On the Macro
For the Dollar:
It’s a particularly busy week ahead for the Greenback.
The April JOLTs job openings report kicks things off on Monday, with the latest nonfarm payroll numbers creating greater interest into Monday’s numbers.
May wholesale inflation and consumer price numbers due out on Tuesday and Wednesday will also drive the Dollar. FED Chair Powell had spoken last week and the markets will look for any signs of softer inflation.
Following a relatively quiet Thursday, it’s a busy day on Friday.
May retail sales and industrial production numbers are due out along with April business inventory figures. Later in the day, prelim June inflation figures are also due out.
We can expect the Wednesday inflation figures and Friday retail sales figures to have the greatest impact on the week.
Outside of the stats, sentiment towards trade and FED monetary policy will influence through the week.
The Dollar Spot Index ended the week down 1.23% to $96.544.
For the EUR:
It’s a quieter week ahead.
May prelim inflation figures are due out of Spain, Germany, France, and Italy through the week. Forecasts are for a pickup in inflationary pressures that would be EUR positive.
The Eurozone’s April industrial production figures are due out on Thursday and will also provide the EUR with direction.
Outside of the stats, geopolitical risk will play a hand in the EUR’s path through the week.
The EUR/USD ended the week up 1.48% to $1.1334.
For the Pound:
It’s a busy first half of the week.
April industrial and manufacturing production figures are due out on Monday alongside April’s trade data and GDP numbers. The focus will be on the production and GDP figures at the start of the week.
Employment and wage growth figures due out on Tuesday will also have a material impact on the Pound.
May house price figures due out on Thursday will have a lesser influence on the Pound.
Outside of the stats, expect Brexit chatter and the race to become the next British PM to also influence on the week.
The GBP/USD ended the week up 0.86% to $1.2737.
For the Loonie:
It’s a relatively quiet week ahead. Economic data is limited to housing sector figures that will likely have a muted impact on the Loonie.
China trade data and industrial production figures due out on Monday and Friday will impact crude oil prices and ultimately the Loonie.
On the oil front, OPEC and the IEA’s monthly reports will also have a hand in the Loonie’s week.
On the political front, expect trade war chatter to also influence.
The Loonie ended the week up 1.84% to C$1.3267 against the U.S Dollar.
Out of Asia
For the Aussie Dollar:
It’s a relatively busy week ahead.
Business confidence and consumer sentiment figures are due out on Tuesday and Wednesday.
With the RBA’s concerns over consumer consumption, we can expect the consumer sentiment number to have a greater impact.
Rounding off the week, May employment numbers due out on Thursday will also provide the Aussie Dollar with direction.
From outside of Australia, China’s trade data, due out on Monday and industrial production figures due out on Friday will also influence.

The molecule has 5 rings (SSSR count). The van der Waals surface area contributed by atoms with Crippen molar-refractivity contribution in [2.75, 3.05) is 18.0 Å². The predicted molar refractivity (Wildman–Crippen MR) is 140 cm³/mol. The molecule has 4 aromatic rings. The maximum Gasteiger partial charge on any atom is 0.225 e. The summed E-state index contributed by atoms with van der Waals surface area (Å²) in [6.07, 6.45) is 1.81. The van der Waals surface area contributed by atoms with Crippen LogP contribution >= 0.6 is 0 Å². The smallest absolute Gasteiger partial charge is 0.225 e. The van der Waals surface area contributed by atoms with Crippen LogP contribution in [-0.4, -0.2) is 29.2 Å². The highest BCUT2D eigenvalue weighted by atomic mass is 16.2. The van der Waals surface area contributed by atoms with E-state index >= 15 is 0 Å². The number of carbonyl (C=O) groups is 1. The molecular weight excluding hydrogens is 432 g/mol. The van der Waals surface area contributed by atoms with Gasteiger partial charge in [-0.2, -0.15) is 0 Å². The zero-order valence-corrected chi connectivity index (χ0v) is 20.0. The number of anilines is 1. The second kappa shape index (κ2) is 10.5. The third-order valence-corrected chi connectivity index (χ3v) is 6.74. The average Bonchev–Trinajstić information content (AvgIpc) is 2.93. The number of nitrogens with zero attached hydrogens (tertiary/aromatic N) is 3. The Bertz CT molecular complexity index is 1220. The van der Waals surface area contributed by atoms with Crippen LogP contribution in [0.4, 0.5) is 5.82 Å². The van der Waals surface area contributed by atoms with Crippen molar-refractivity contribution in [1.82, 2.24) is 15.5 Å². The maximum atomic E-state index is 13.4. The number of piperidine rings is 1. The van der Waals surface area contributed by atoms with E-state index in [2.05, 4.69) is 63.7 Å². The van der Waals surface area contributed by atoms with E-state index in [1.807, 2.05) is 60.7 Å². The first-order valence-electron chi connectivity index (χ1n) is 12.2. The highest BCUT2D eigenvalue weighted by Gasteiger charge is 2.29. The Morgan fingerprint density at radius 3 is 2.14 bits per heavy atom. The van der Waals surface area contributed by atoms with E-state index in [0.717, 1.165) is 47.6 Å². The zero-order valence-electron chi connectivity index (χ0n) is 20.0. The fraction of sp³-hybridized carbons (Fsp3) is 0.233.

The Aussie Dollar ended the week up 0.91% to $0.7001.
For the Japanese Yen:
Finalized 1st quarter GDP numbers due out on Monday will provide further evidence of the impact of the ongoing U.S – China trade war on the Japanese economy.
Later in the week, the BSI Large Manufacturing Conditions Index for the 2nd quarter and April industrial production figures are due out on Thursday and Friday.
While the stats will give an idea of what lies ahead, the Yen will continue to reflect risk market sentiment on the week.
The Japanese Yen ended the week up 0.09% to ¥108.19 against the U.S Dollar.
For the Kiwi Dollar:
It’s a relatively quiet week ahead.
May electronic card retail sales figures are due out on Wednesday, which will provide direction for the Kiwi.
At the end of the week, May Business PMI figures will also influence.
Outside of the stats, expect economic data out of China to also provide direction on the week.
The Kiwi Dollar ended the week up 2.05% to $0.6665.
Out of China:
May trade data due out on China will provide the global financial markets with direction on Monday.
We can expect both, import and export figures to influence.
May inflation figures will have a more muted impact ahead of Friday’s industrial production, fixed asset investment and retail sales figures.
We expect the markets to watch the industrial production and retail sales figures closely.
Outside of the numbers, trade war chatter will remain the key driver. Any hint of progress would offset any negative numbers.
Trade Wars: Further action is expected in the week. The U.S and Mexico resolved their differences on Friday, placing attention firmly back on China ahead of the G20 Summit later this month.
UK Politics: There’ll be plenty of attention placed on UK Parliament. Front runners to replace Theresa May will continue to keep Brexit a hot topic in the week.
RBA Governor Kent speaks on Wednesday morning, with ECB President Draghi speaking later in the day. Following last week’s ECB press conference and EUR gains, Draghi may look to put pressure on the EUR…
Later in the week, BoE Governor Carney is also scheduled to speak. The markets will be looking for any signs of a shift in forward guidance. Carney had only recently spoken of a likely need to push rates higher at a more aggressive pace to curb inflation.
Both OPEC and the IEA will release their monthly reports in the week ahead. While the U.S – China trade war and sentiment towards the economic outlook continues to pressure crude oil prices, supply numbers will come into the picture and could ease the pressure…
This article was originally posted on FX Empire
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